X-Message-Number: 20012
Date: Sat, 7 Sep 2002 16:27:23 -0700 (PDT)
From: Jeff Davis <>
Subject: Re: suicide by inert gas inhalation

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In Message #20003, Fri, 6 Sep 2002 11:20:36 -0700 (PDT), Scott Badger wrote:

 ...suicide using an inert gas like Nitrogen or Helium as described at the 
 following web site.


 It appears to be quick and painless enough, but does significant brain damage 
 result from using such a procedure? 


I can't answer Scott's question above, but I'm interested in the answer.  So 
allow me to contribute a bit of info re the situation.

 As I understand it, the urge to breathe/breathing rate is provoked by CO2 
 concentration in the blood.  (I think blood pH plays a role; acidity increases 
 (pH falls)  with increased CO2 levels.)  In the alveoli, under 'normal' 
 conditions, the concentrations of the constituent gases are nitrogen=~80%, 
 O2=~16%, CO2=~4%. (This is substantially the same level as that of the blood 
 immediately adjacent across the lung-tissue/alveolar membrane, as blood and 
 alveolar gas levels equilibrate by diffusion in 1/150th of a second.) These 
 levels are maintained, of course, by the in-and-out flow--the tidal flow--of 
 breathing. Without breathing (tidal exchange) cellular respiration, which of 
 course consumes O2 and generates CO2, decreases the O2 levels and increases the
 CO2 levels away from baseline(80/16/4). 

When you exercise or hold your breath, bodily CO2 level rise.  The body senses 
the elevated CO2 levels, and prompts an increased rate of breathing.  (As well 
as the subjective feeling of urgency to breathe.)  This is the feedback system 
which compensates for the displacement of the tissue-gas concentrations from 
baseline, and drives the recovery of equilibrium conditions.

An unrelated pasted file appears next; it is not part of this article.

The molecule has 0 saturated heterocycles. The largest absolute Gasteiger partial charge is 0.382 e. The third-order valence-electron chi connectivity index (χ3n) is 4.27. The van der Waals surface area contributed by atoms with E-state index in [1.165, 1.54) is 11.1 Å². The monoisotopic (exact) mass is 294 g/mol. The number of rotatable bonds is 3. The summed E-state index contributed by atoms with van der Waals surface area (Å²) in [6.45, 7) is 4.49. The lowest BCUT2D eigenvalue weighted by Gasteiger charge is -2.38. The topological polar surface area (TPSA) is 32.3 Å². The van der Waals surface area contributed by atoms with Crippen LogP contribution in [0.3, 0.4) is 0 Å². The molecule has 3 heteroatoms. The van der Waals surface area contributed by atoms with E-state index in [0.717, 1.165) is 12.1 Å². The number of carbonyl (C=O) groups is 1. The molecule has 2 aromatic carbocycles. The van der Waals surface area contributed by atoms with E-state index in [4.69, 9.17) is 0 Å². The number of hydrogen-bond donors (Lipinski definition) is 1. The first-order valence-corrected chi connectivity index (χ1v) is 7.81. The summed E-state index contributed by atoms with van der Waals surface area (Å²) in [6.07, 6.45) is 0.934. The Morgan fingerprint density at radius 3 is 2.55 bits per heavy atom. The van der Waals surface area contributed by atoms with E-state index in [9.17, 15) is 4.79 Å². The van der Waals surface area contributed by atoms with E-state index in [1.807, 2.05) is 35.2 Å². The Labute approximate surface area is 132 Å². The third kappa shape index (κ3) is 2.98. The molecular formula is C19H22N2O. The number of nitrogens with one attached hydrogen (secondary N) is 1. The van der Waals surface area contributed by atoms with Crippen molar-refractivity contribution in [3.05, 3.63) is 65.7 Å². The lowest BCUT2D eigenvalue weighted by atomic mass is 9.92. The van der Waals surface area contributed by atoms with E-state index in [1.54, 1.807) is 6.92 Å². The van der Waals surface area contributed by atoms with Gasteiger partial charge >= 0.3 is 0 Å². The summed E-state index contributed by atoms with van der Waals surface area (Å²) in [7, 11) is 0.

'Tidal volume' is the volumetric fraction of the total lung volume that is 
exchanged per breath. This fraction is exhausted (exhaled) and replaced with an 
equal volume of gas (inhaled).  The inhaled volume, with concentrations 80/20/0,
mixes with the residual volume, with concentrations (slightly offset from) 
80/16/4.  This mix (briefly) raises/lowers the alveolar O2/CO2 concentrations. 
This creates the concentration gradient across the alveolar surface, which is 
equilibarated by diffusion, and results in the crucial life-sustaining exchange 
of O2 and CO2.

Now, when you breathe an inert gas, you are maintaining the in-and-out (tidal 
flow) of breathing.  This means that the CO2 is being continually flushed from 
the tissues in the usual way so that it does not become elevated.  There is no 
provocation of increased breathiing rate, no sense of breath starvation/urgency 
to breath, and no increase in blood acidity/(decrease in blood pH), at least not
from a rise in CO2 levels.   

Mike Darwin once described in admirable detail the pre-apoptotic 
sequence/cascade that results from a prolonged-duration ischemic (reduced or 
stopped blood supply) event.  My impression of such an event is that it is 
characterized by both deprivation of O2 (consumption of available supply and 
failure of replenishment) and accumulation of CO2 (produced by O2 consumption 
and then not carried away by blood flow).  Breathing of inert gas is similar to 
ischemia (blood stoppage) in that it causes a lethal stoppage of O2 
replenishment, but in contrast to stoppage of blood flow, it does not interfere 
with the carrying off of and exhausting of CO2.  (At least not so long as the 
heart continues to beat.)

Might this not be a good thing?

That is to say, phrasing it more favorably, Scott's question becomes:

What effect does the breathing of inert gases as a method of 'biological 
termination" have (or, "would one speculate is likely to have") on the apoptotic
and pre-apoptotic sequence/cascade compared to conventional ischemia?  Is it 
possible that the disposal of CO2 and the attendant prevention of increased 
blood acidity creates a situation which delays and/or slows the rate of the 
apoptotic sequence?

Best, Jeff Davis

   "My guess is that people don't yet realize how
          "handy" an indefinite lifespan will be." 
                            J Corbally 

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